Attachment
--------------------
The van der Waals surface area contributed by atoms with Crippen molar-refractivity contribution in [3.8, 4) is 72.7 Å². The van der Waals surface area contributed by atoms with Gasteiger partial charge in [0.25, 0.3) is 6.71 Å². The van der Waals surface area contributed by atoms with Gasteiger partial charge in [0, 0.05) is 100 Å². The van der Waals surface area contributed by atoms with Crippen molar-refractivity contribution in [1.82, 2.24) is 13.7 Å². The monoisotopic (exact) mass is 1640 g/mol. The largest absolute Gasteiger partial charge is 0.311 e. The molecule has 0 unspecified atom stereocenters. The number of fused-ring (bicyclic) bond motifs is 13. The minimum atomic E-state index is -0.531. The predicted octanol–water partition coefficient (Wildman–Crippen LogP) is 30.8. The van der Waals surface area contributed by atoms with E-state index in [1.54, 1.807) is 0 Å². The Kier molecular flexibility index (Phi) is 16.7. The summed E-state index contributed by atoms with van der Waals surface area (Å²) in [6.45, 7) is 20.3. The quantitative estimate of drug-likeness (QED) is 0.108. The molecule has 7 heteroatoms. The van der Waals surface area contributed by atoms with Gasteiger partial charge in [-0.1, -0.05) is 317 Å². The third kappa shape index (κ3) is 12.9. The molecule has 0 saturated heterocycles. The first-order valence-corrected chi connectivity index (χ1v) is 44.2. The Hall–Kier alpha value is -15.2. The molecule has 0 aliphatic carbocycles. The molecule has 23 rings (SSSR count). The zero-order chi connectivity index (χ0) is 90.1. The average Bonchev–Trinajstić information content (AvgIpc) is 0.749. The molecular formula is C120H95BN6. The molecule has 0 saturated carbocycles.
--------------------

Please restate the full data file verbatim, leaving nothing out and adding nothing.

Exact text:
The van der Waals surface area contributed by atoms with Crippen molar-refractivity contribution in [3.8, 4) is 72.7 Å². The van der Waals surface area contributed by atoms with Gasteiger partial charge in [0.25, 0.3) is 6.71 Å². The van der Waals surface area contributed by atoms with Gasteiger partial charge in [0, 0.05) is 100 Å². The van der Waals surface area contributed by atoms with Crippen molar-refractivity contribution in [1.82, 2.24) is 13.7 Å². The monoisotopic (exact) mass is 1640 g/mol. The largest absolute Gasteiger partial charge is 0.311 e. The molecule has 0 unspecified atom stereocenters. The number of fused-ring (bicyclic) bond motifs is 13. The minimum atomic E-state index is -0.531. The predicted octanol–water partition coefficient (Wildman–Crippen LogP) is 30.8. The van der Waals surface area contributed by atoms with E-state index in [1.54, 1.807) is 0 Å². The Kier molecular flexibility index (Phi) is 16.7. The summed E-state index contributed by atoms with van der Waals surface area (Å²) in [6.45, 7) is 20.3. The quantitative estimate of drug-likeness (QED) is 0.108. The molecule has 7 heteroatoms. The van der Waals surface area contributed by atoms with Gasteiger partial charge in [-0.1, -0.05) is 317 Å². The third kappa shape index (κ3) is 12.9. The molecule has 0 saturated heterocycles. The first-order valence-corrected chi connectivity index (χ1v) is 44.2. The Hall–Kier alpha value is -15.2. The molecule has 0 aliphatic carbocycles. The molecule has 23 rings (SSSR count). The zero-order chi connectivity index (χ0) is 90.1. The average Bonchev–Trinajstić information content (AvgIpc) is 0.749. The molecular formula is C120H95BN6. The molecule has 0 saturated carbocycles.